It is gratifying to us, occupying the position we did heretofore, and now do, in the unfortunate Democratic intercine contest, to find the great bulk of the honest, unsuspecting, and dispassionate and practical thinking masses coinciding with the views we have advanced and now sustain. We are fully satisfied that the Democracy of Augusta county are favorable to the election of Judge Douglas to the Presidency, by an overwhelming majority, and that they firmly and unalterable believe him to be the nominee of the only Democratic Convention authorized to make a nomination, and as such are determined to support him.

The disappointment to our opposition friends was most cruel. With laughing faces, and hearts beat on a rich treat at the expense of Democratic unity, they placed themselves conspicuously in the Court-house so that everything that passed might be seen and heard. But, "alas and alack!" for their calculations. As the speakers, especially Messrs. Smith and Leake, began to develop the record of Bell and Everett and clinch down the evidence of their hostility to the constitutional rights of the South--piling fact upon fact to force the conclusion that they were unworthy of Southern support--the galled jades winced, twisted, turned, cursed, "not loud but deep," and finally swore out right that they had been bamboozled, cheated into the exhibition by forged bills and had not received the "worth of their money." It was, indeed, to them a sore disappointment, and convincing proof that the Electoral vote of Virginia will not so easily fall into the hands of the friends of Bell and Everett as they had imagined.

From the manifestations on Monday, we are lead to assume that at least in Augusta county, this canvass can and will be conducted without crimination between Democrats, and that a spirit of fraternal regard will be observed, even should the Charlottesville Convention refuse to adopt the compromise tendered by the friends of both candidates on last Monday.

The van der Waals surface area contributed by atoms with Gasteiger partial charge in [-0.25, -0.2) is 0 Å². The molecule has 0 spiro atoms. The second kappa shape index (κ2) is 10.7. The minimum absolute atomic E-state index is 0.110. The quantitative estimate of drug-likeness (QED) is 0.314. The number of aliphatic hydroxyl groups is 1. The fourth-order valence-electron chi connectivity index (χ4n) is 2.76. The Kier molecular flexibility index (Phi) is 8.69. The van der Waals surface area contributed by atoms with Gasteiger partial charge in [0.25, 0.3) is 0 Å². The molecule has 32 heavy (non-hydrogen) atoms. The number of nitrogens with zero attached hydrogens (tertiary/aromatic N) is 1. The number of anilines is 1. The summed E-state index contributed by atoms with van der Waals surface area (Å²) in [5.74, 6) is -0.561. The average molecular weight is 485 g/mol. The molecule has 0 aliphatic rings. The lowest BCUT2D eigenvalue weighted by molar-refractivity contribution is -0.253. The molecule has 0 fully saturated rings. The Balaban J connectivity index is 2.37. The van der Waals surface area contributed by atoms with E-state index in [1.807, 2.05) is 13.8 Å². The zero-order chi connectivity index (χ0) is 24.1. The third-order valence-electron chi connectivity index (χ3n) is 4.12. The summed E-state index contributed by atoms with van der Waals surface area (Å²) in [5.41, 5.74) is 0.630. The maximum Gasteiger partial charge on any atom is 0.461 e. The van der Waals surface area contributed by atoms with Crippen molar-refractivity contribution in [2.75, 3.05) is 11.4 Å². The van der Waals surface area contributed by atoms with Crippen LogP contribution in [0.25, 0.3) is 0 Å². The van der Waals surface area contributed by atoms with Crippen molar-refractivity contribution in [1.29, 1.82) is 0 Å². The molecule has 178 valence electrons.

It is proper to state as a fact connected with the proceedings on Monday, that the friends of Douglas proposed to go into a general meeting and for the majority to determine whether delegates should be sent to Staunton or Charlottesville. This proposition was peremptorily rejected by the friends of Breckinridge.

Richmond Examiner
(Column 2)
Summary: A response to an article in the Richmond Examiner, which supports Breckinridge, that accused the Vindicator of using "innuendo" and "sneer."
(Column 3)
Summary: Lt. Terrill came through Staunton this week to see his father, Col. W. H. Terrill.
(Names in announcement: Lt. Terrill, Col. W.H. Terrill, Judge John Kenney)
(Column 5)
Summary: The Vindicator denies the Spectator's assertion that Capt. J.A. Harman has ever favored dissolving the Union.
Democratic Meeting
(Column 6)
Summary: Notes from a Augusta Democratic meeting held on July 23. The Democrats elected Burke Chair and Yost Secretary. They endorsed the Douglas ticket and affirmed the Baltimore Convention's decisions. In addition, they attempted to unify the two Democratic factions, at least in Virginia. Moffett, Smith and Leake all spoke.
(Names in announcement: Capt. J.A. Harman, Capt. Thomas Burke, S.M. Yost, G.M. CochranJr., N.M. Moffett)
Full Text of Article:

Democratic Meeting